After her breathing became normal and her temperature came up, Molly got to spend some quality time with Mom, who had to wait a couple hours to see her baby. Both Mom and Dad were a little worried she wasn't going to be a cute newborn, but our fears were assuaged when we saw her. We are so happy that she's here and really excited about our little family.
Good Golly Miss Molly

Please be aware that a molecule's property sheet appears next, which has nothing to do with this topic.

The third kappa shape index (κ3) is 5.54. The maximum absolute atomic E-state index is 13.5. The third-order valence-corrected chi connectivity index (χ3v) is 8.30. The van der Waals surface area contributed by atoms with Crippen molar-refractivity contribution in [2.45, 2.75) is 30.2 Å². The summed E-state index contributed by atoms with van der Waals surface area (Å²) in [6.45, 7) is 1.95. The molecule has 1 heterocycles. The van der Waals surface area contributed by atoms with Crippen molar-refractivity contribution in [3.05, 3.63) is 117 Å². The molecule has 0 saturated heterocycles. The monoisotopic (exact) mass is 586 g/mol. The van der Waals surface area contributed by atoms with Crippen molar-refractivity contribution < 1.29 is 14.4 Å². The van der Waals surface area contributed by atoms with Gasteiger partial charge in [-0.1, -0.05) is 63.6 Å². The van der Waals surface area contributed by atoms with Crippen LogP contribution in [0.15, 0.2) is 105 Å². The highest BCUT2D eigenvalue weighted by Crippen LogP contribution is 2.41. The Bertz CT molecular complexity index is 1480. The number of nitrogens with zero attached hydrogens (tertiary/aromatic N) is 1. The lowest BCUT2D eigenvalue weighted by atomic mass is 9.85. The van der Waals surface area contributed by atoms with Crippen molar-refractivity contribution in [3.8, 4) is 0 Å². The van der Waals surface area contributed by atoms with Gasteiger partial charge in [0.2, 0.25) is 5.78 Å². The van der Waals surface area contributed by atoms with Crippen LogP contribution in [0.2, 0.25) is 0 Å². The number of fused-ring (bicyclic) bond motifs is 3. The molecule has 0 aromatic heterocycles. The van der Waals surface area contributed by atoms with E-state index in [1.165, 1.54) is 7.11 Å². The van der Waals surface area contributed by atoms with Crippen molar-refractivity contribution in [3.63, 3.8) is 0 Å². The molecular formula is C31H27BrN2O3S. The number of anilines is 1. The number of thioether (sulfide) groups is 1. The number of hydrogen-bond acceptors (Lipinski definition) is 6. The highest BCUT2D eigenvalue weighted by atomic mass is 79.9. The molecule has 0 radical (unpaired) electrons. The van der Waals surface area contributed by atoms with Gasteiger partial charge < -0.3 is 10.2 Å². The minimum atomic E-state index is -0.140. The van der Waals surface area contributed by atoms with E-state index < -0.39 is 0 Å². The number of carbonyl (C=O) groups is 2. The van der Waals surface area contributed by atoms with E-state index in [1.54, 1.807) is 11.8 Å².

Molly Xarissa Williams was born on November 30, 2010 at 2:12 pm weighing 7 pounds 12 ounces, measuring 20 and 1/2 inches at Timpanogos Regional Hospital. Nurse Deb induced Heather at 7 am. An hour later, Dr. Shelly Savage broke Heather's water, after which Heather had very strong and painful contractions. Since Molly was five days late (a pattern of tardiness that hopefully ends there), Dr. Savage said Heather could have the epidural whenever she wanted it. After a couple hours of contractions and Molly kicking and punching Heather's uterus like a speed bag, Heather had enough. The epidural was a welcome relief and for all those thinking of getting one when their child is born, Heather definitely recommends it. When Heather was induced, she was dilated to 3 cm. An hour after the epidural, she was at 5 1/2 cm. Molly really wanted to see Mom and Dad, so after another hour Heather measured at 10 cm and Molly started coming. Nurse Deb called Dr. Savage, who didn't expect to deliver her till later that night. After the call to the doctor, Molly's heart rate dropped suddenly, and we had about five nurses looking at monitors and turning over Heather from side to side. Molly's heartrate returned to normal and one of the nurses thought that she was lying directly on the umbilical cord, which caused the murmur. At 1:12 pm, Heather started pushing. Dr. Savage said that during your first delivery, it takes about two to three hours of pushing to get baby out. But due to Heather's strong abdominals and buttocks from her biweekly aerobics class (she even went this last Monday four days after her due date), she popped out Molly in an hour flat. Amniotic fluid hit Nurse Deb in the face as Molly came into the world and some of the other nurses laughed. Luckily, Dad had a strong stomach and didn't get queasy at all. He even snipped the umbilical cord. After Heather held Molly for a couple seconds, the nurses whisked Molly and Dad away to do some additional evaluations because of a slight problem with her breathing. When she was born, she didn't cry like a banshee, which was a little bit of concern for the doctor. Evidenced by this video, she cried more like a lamb.